Britain’s foreign minister has expressed optimism that there is a “deal to be done” to resolve a Northern Ireland trade dispute that has soured the U.K.’s relations with the European Union
LONDON — Britain’s foreign minister expressed optimism Friday that there is a “deal to be done” to resolve a Northern Ireland trade dispute that has soured the U.K.’s relations with the European Union.
Foreign Secretary Liz Truss struck an upbeat tone after her first set of talks with European Commission Vice President Maroš Šefčovič, the bloc’s chief Brexit negotiator.
“We have had constructive talks with the EU. We are now going to go into intensive negotiations to work towards a negotiated solution to sort out these very real issues for the people of Northern Ireland,” Truss told broadcasters.
In a brief joint statement, Truss and Sefcovic said their talks had been “cordial” and they had agreed to meet again on Jan. 24 after “intensified” talks between their officials next week.
Since Britain left the 27-nation bloc in 2020, relations have soured over Northern Ireland, the only part of the U.K. that shares sharing a border with an EU member. As part of the divorce deal, the two sides agreed to keep Northern Ireland inside the EU’s tariff-free single market for goods to maintain an open border on the island of Ireland — a key pillar of Northern Ireland’s peace process.
That created a new customs border in the Irish Sea for goods entering Northern Ireland from the rest of the U.K. even though they are part of the same country.
The arrangement has brought red tape and supply problems for some businesses, and it has angered Northern Ireland’s British Unionists, who say the checks undermine Northern Ireland’s place in the U.K. and destabilize the delicate political balance on which peace rests.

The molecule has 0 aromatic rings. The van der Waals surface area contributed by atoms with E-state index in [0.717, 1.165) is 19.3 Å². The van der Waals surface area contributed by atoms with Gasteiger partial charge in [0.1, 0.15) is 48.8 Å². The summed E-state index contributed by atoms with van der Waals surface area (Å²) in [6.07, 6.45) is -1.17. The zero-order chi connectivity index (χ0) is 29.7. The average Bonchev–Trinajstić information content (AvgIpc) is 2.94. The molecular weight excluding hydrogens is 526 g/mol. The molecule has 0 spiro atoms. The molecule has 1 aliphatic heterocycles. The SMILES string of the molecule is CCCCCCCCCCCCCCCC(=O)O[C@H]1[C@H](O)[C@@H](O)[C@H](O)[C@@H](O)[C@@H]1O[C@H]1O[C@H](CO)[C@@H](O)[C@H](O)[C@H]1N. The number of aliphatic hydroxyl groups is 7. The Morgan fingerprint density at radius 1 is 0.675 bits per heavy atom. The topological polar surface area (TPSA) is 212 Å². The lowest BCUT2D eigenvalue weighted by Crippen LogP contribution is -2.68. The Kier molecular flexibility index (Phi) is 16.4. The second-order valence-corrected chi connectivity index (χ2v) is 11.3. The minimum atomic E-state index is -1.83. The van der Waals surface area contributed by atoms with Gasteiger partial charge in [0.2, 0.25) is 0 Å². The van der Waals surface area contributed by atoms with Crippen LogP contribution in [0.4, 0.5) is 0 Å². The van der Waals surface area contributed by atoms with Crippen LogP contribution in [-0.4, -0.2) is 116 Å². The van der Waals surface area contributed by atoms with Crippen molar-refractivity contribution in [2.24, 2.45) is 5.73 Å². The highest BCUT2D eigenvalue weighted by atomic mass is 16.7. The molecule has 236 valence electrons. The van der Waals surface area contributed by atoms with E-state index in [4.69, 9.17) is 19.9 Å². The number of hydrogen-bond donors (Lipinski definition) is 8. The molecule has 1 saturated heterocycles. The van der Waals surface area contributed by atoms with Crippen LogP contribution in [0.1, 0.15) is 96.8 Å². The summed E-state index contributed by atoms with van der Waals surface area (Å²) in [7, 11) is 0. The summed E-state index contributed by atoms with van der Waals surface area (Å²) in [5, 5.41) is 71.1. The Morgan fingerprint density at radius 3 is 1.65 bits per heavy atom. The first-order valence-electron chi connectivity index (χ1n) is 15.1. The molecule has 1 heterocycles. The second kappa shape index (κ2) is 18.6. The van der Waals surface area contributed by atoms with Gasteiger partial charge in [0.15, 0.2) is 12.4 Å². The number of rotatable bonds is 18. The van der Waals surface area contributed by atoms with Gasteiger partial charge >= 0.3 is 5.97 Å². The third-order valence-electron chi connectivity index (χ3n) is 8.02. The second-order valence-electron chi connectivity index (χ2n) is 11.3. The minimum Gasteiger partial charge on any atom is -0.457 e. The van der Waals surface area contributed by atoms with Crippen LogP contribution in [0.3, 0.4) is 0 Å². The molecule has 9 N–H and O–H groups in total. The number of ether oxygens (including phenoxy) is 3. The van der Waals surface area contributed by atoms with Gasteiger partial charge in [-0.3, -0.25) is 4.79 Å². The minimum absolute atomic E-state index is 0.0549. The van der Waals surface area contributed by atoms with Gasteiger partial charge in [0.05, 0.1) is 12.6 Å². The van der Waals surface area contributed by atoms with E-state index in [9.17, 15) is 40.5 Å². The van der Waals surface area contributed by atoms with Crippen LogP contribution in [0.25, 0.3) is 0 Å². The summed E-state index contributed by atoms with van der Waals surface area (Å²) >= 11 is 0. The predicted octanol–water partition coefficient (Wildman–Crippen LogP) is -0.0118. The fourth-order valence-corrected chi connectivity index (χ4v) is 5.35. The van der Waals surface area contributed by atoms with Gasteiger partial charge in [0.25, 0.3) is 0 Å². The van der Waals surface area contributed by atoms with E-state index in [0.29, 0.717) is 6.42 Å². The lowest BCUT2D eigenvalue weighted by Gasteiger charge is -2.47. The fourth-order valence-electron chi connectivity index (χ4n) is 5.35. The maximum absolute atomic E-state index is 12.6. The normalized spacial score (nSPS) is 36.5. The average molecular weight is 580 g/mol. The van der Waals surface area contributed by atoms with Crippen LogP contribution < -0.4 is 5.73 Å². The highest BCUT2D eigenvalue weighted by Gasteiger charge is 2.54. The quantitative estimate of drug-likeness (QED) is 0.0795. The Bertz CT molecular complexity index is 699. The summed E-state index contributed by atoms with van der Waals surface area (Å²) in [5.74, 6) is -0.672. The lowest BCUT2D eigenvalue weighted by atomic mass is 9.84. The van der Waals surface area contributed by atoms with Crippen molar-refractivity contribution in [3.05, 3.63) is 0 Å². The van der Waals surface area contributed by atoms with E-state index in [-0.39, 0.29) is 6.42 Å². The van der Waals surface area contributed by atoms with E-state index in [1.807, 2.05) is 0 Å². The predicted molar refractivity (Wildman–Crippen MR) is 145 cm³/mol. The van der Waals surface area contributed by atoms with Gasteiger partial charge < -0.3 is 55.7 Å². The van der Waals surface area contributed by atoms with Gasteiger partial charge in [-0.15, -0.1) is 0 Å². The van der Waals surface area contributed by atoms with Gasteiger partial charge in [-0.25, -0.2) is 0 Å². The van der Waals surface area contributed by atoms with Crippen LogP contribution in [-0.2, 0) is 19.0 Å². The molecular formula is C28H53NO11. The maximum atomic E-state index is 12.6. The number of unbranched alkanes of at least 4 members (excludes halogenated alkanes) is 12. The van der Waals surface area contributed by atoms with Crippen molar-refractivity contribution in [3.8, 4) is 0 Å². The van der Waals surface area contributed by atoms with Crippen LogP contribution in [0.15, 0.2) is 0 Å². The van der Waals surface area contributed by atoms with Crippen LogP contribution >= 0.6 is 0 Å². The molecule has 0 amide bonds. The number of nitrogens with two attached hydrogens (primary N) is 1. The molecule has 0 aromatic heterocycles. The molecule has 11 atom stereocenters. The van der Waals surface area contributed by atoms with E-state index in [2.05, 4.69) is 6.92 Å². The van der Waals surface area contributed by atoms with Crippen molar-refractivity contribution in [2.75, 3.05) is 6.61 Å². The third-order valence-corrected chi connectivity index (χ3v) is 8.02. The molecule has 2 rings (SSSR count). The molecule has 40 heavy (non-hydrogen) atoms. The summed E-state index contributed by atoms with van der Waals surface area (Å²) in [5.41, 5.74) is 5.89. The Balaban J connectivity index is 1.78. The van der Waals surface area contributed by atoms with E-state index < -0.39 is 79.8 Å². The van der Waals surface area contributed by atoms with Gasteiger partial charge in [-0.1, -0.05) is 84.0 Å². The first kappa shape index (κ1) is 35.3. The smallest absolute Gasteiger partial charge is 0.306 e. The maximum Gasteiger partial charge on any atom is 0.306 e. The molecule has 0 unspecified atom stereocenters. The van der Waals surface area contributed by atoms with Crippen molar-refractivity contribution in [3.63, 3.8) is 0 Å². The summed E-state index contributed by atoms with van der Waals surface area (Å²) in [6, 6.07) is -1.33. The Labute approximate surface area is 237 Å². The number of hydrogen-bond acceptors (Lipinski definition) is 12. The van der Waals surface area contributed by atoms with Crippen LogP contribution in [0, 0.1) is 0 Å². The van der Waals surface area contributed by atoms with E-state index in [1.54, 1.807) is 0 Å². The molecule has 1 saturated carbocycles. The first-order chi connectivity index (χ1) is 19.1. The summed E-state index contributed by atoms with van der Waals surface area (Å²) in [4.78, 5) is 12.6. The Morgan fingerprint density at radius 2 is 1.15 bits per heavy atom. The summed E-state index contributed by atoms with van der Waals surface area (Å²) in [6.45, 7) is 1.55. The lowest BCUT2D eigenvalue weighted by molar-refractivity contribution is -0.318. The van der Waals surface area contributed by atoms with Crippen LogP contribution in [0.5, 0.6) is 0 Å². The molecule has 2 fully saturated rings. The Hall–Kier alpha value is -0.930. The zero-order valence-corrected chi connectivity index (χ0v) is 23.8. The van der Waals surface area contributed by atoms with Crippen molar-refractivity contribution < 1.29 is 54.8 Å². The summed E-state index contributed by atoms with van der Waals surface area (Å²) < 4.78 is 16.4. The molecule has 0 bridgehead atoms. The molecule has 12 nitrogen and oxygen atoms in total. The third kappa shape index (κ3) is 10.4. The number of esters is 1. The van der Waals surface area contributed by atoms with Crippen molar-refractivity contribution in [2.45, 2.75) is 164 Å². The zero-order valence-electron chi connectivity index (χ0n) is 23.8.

Truss was appointed Britain’s lead EU negotiator last month after Brexit Minister David Frost quit, citing disillusionment with the Conservative government’s policies.
Brexit negotiations made limited progress under Frost, perceived by many EU officials as an intransigent hard-liner. Truss has struck a warmer tone, though she has stuck to Britain’s insistence that the EU remove its top court from its role in resolving any disputes over the Brexit agreement — an idea the bloc flatly rejects.
The U.K. is seeking major changes to the arrangements and has threatened to use an emergency break clause to suspend parts of the legally binding Brexit divorce agreement if no solution is found. That would trigger EU retaliation and could spiral into a trade war between the U.K. and the 27-nation bloc.
The EU has accused Britain of failing to respond positively to its “far-reaching proposals” to ease the burden on Northern Ireland businesses.
“I think there is a deal to be done. I do want to make progress,” Truss said. “Clearly if we don’t make sufficient progress we will have to look at the alternatives, but my absolute desire is to get a deal that works for the people of Northern Ireland.”
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